The process behind the 'Mouse' sculpt
Dublin based 3D modeler Paul Deasy shares his creation process for creating a cartoon character in ZBrush...
In this making of article I will go through my process from start to finish showing how I made the character sculpt, Mouse. I will go through the steps of my process and the tools which I use for each of them. Once done, I will talk briefly about my process when rendering my character.
Step 1: Creating the base mesh.
I decided to use a concept by Samuel Youn as a base for this project. I always make a base mesh for each new character, unless I have a tight deadline. For me, the base mesh is a very important part of the whole process as it creates the look and feel of the character. This step will decide the overall shapes and silhouette of the character. I started with primitives and kept them all separate so I would have ease of control when finding the primary forms. In ZBrush I used the Insert Sphere brush to place a sphere, separated it into new SubTools, and hit ZRemesh (for which I created a shortcut key for as I use this very often). I pulled it into shape where needed, for example the cranium and jaw are two different SubTools, and the nose is another. I continued this process down the whole body - this helped me to easily move each part without affecting the other parts, a well as leave a crisp line where each SubTool intersects. In the examples you can see the quick base mesh I made, showing how the body is split into different SubTools.
Step 2: Finding nice shapes
At this point I referred back to the concept checking it against my model to make sure all the shapes were correct. Here I was looking for what I couldn't see in the concept and where they would be in 3D shape, e.g. what does her face look like straight on? The concept only shows it from a side view. I needed to be aware of the shape following the 2D while making sure it still looked good from a front view. Where you can sometimes cheat in 2D, you really can't get away with in 3D. In the concept her neck was described with broad strokes, but for the 3D I needed it to be more anatomically correct and to give her neck structure. I was conscious that it still read with the same shape language as the concept and that her neck worked anatomically, while still fitting to the simplistic style. Once I had all these shapes in place, I had a good sense of the character's personality.
Step 3: Clothing and hair
At this stage I wanted the whole mesh to be one, but I also keep it in parts for posing, so I merged the visible (SubTool > Merge) which put everything together in a new tool. I then applied DynaMesh to the merged basemesh and then ZRemesher; this allowed me to use this mesh for masking and extracting the character's clothing. When I extracted the clothing the first thing I did was to isolate the inner faces that were closest to the basemesh's surface. I then deleted the hidden faces and flipped the normal of what was remaining so it faced outwards; this often needs to be inflated so it's not inside the model. This left me with a one sided mesh that I ZRemeshed as low as possible which helps with getting the correct shape. Using the ZModeler brush I extruded out the thickness of the cloth and added in the support edges for when I subdivide. At this stage I also added in the hair using the Insert Sphere brush and pulled it around with the Move brush, followed by some ZRemeshing.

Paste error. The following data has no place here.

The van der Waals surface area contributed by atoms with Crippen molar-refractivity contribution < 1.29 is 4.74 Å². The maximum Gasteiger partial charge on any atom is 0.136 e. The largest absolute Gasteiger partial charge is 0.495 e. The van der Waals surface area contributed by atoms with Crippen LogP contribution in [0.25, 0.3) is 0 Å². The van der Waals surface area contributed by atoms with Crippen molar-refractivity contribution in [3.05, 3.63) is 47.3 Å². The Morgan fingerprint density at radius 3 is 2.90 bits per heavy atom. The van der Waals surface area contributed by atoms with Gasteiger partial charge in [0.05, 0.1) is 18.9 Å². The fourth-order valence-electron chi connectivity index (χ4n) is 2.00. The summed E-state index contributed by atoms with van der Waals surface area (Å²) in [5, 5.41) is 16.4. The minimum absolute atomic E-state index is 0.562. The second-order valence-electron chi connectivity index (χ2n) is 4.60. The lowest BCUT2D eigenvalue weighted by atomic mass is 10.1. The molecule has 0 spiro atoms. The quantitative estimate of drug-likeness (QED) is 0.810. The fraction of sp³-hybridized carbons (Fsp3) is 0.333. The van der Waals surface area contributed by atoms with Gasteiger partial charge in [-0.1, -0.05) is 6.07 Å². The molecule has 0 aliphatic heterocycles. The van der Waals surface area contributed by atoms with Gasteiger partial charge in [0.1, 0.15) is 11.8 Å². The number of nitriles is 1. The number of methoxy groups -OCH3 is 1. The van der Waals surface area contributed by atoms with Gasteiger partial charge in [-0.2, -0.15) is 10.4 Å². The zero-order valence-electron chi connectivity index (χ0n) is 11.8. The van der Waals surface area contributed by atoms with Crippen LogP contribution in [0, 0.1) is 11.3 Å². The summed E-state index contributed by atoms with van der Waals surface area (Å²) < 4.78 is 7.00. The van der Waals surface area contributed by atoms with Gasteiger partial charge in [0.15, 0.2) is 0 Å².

Step 4: Refining the model and posing
This step took the longest! With all the elements of the model sculpted I needed to add all the details and made sure the whole thing read well. I checked all the curves to make sure there are no parallel forms etc. Next I posed the model, I felt a subtle pose would be best rather than a really dynamic one, also I thought she would be on a ship. Posing the model was quite easy because I had all the parts on separate SubTools; I simply moved around the SubTools to get the look I wanted. I then DynaMeshed all the parts to get a single piece, such as meshing the fingers on to the hands, and the hands on to the arms. I followed this up with some smoothing and minor corrections where needed. I modeled a very simple stage for her to stand on to add to the narrative of the piece.
Step 5: Decimation
Once I was happy and ready to move on to rendering I used the Merge Visible option to avoid having SubTools with the same name because preprocessing for decimation sends out an error message if any names are the same. I decimated the model as low as possible without the triangles becoming visible; this allows Maya to handle it better so the lower I could get it the better, as I was going to be making a lot of little tweaks and changes when moving lights around and changing the shaders and I really didn't want to have to sit around and wait every time I changed something! When going into Maya, I use a file called Render room that I import my models into to change my lights and shaders.
Step 6: Final touches
Once the model was in Maya I needed to scale it and start setting up my render. I used a simple three light set up within a cube. I flipped the normal on the cube and in the settings turned off cast shadows so I could place the lights outside of it, which would still shine through the cube. I had one area light; I didn't use a spherical area light but rather a large rectangular light to get a nice soft lighting from one direction. Then I added a warm primary light and a cold back light to complement each other. I set the box color with the bounced light in mind as this needed to work with the color of the lights and also the feel of the character. I went with a bright and lively background as I imagined her on a ship at the sea, and then for the full body render I imagined the same thing but at night. Once all the lighting was sorted I took it all into Photoshop to make a few final value and color tweaks, and with that I was finished.